Tennessee nurse convicted of negligent homicide for fatal medication error


A jury found former Vanderbilt Health nurse RaDonda Vaught guilty of negligent homicide and gross neglect of an impaired adult after she committed a fatal drug error in 2017. Vaught, who gave a patient a lethal dose of the paralytic agent vecuronium rather than the sedative Versed, overlooking several warning alerts, now faces up to six years in prison.

The Gist: Criminal charges for unintentional medical errors like this one are very unusual; discipline is normally the purview of licensing boards and civil courts. While Vaught certainly made an egregious mistake that directly led to a patient’s death, there’s a delicate line between holding caregivers accountable and making them criminally liable for unintentional errors.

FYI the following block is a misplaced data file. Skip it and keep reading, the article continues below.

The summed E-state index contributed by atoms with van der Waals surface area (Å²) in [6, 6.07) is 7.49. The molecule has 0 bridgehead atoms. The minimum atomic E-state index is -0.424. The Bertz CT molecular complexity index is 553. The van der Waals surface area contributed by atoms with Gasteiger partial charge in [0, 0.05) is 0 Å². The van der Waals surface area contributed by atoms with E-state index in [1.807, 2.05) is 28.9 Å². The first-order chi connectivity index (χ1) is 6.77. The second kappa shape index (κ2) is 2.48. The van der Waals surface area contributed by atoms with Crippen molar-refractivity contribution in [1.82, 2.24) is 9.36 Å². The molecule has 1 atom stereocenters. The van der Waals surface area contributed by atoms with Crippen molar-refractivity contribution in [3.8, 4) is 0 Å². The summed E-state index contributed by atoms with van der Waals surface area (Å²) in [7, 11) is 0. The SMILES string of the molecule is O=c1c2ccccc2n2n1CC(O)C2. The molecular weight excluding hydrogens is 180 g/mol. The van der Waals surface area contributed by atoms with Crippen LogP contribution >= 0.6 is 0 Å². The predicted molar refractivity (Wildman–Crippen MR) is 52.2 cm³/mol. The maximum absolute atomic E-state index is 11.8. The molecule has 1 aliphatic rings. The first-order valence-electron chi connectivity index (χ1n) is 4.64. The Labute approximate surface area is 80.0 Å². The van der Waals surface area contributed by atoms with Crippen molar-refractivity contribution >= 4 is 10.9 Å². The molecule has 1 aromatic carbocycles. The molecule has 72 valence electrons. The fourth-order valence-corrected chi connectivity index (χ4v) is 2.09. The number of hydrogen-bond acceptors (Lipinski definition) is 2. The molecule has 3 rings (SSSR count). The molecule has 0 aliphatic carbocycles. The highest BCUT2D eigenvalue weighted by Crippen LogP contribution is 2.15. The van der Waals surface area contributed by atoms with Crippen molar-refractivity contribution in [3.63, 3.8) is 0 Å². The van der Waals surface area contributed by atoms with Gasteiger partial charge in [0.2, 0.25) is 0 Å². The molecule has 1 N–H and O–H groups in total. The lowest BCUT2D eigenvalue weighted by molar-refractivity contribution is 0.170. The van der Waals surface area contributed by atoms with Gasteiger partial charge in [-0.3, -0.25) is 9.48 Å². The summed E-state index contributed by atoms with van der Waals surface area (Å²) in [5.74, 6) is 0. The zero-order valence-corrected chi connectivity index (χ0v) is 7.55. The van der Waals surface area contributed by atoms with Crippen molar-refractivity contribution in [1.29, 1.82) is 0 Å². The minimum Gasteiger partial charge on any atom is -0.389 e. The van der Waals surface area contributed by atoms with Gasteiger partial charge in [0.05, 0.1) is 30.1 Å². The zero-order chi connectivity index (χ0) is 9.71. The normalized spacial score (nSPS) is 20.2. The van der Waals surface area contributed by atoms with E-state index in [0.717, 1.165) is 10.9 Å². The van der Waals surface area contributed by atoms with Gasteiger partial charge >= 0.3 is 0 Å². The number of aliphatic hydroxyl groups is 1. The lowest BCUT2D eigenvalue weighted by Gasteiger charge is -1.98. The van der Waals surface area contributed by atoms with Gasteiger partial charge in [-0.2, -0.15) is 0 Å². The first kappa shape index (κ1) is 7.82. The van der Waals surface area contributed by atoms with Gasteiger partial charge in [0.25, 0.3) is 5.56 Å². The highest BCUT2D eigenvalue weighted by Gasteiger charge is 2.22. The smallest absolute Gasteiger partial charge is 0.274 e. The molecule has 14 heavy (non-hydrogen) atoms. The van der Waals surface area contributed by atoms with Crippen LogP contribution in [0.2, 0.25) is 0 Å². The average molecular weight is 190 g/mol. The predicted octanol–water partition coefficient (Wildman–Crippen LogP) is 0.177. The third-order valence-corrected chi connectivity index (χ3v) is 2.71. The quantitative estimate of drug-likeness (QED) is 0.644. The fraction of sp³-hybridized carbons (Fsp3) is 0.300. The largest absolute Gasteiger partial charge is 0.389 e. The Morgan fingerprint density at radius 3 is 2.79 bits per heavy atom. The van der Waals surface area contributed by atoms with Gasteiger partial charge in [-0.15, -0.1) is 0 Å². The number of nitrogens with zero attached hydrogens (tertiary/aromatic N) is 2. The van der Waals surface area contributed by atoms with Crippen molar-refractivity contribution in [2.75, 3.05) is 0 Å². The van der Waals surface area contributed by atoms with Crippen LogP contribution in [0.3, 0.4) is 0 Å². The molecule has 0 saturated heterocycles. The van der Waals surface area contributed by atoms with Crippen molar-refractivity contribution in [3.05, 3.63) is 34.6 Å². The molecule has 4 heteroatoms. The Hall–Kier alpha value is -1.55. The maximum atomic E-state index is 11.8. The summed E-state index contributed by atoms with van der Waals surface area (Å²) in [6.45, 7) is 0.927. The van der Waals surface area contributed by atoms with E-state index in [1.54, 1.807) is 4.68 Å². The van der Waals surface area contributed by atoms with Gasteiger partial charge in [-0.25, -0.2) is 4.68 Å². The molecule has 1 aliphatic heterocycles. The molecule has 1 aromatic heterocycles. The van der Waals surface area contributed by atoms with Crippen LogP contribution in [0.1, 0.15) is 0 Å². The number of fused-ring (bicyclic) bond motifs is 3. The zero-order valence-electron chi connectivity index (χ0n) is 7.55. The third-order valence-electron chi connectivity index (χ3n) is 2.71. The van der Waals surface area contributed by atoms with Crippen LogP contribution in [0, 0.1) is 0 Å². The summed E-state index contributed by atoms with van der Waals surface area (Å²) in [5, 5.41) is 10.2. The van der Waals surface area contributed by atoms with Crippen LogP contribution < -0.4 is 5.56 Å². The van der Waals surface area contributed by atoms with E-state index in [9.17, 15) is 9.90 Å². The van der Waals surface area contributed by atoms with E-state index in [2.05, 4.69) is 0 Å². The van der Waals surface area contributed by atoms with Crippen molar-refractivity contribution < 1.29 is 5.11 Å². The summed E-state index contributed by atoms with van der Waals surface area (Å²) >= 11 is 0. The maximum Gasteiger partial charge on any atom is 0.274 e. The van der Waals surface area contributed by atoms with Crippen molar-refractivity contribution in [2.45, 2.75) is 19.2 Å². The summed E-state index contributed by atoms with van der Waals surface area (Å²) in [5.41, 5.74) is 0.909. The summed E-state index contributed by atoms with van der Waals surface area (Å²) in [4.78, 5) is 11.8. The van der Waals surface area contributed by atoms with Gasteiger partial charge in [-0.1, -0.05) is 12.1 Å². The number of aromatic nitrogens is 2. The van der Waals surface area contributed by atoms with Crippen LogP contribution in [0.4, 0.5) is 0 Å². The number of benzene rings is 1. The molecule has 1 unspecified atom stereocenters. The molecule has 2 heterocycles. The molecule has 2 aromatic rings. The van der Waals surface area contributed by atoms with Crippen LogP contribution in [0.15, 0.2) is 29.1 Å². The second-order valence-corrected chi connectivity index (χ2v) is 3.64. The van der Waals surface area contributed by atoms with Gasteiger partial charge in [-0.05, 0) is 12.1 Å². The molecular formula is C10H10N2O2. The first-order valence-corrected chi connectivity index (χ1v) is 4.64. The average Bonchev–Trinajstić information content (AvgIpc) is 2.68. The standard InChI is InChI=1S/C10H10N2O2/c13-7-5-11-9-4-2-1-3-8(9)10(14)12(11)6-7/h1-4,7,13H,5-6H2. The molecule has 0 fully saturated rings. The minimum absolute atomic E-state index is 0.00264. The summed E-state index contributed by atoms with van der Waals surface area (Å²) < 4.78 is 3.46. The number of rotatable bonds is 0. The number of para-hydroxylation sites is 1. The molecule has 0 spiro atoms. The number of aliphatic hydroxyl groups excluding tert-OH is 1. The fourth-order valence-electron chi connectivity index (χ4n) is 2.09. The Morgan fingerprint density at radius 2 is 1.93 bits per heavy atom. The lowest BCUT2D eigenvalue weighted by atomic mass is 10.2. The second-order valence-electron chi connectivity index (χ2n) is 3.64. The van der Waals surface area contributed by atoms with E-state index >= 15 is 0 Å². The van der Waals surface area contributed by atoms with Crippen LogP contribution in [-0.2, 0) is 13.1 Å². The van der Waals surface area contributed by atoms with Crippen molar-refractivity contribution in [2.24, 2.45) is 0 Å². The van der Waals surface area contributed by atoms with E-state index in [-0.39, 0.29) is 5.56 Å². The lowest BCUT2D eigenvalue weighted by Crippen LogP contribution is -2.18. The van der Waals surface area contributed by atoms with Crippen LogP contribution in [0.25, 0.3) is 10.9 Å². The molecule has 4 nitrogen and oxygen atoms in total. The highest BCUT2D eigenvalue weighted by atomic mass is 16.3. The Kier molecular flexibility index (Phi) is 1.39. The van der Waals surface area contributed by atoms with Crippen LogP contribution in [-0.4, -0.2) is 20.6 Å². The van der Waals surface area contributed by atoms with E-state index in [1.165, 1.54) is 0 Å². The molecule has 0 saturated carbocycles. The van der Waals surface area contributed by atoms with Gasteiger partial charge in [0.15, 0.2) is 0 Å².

The American Nurses Association warns this verdict could set a dangerous precedent, and have a chilling effect on providers’ reporting errors. Health systems have worked diligently over decades to promote a culture of quality improvement and transparency—central to that is an environment that encourages providers to report all medical errors in order to improve patient safety. Many providers are now concerned that this conviction could reverse that progress. 

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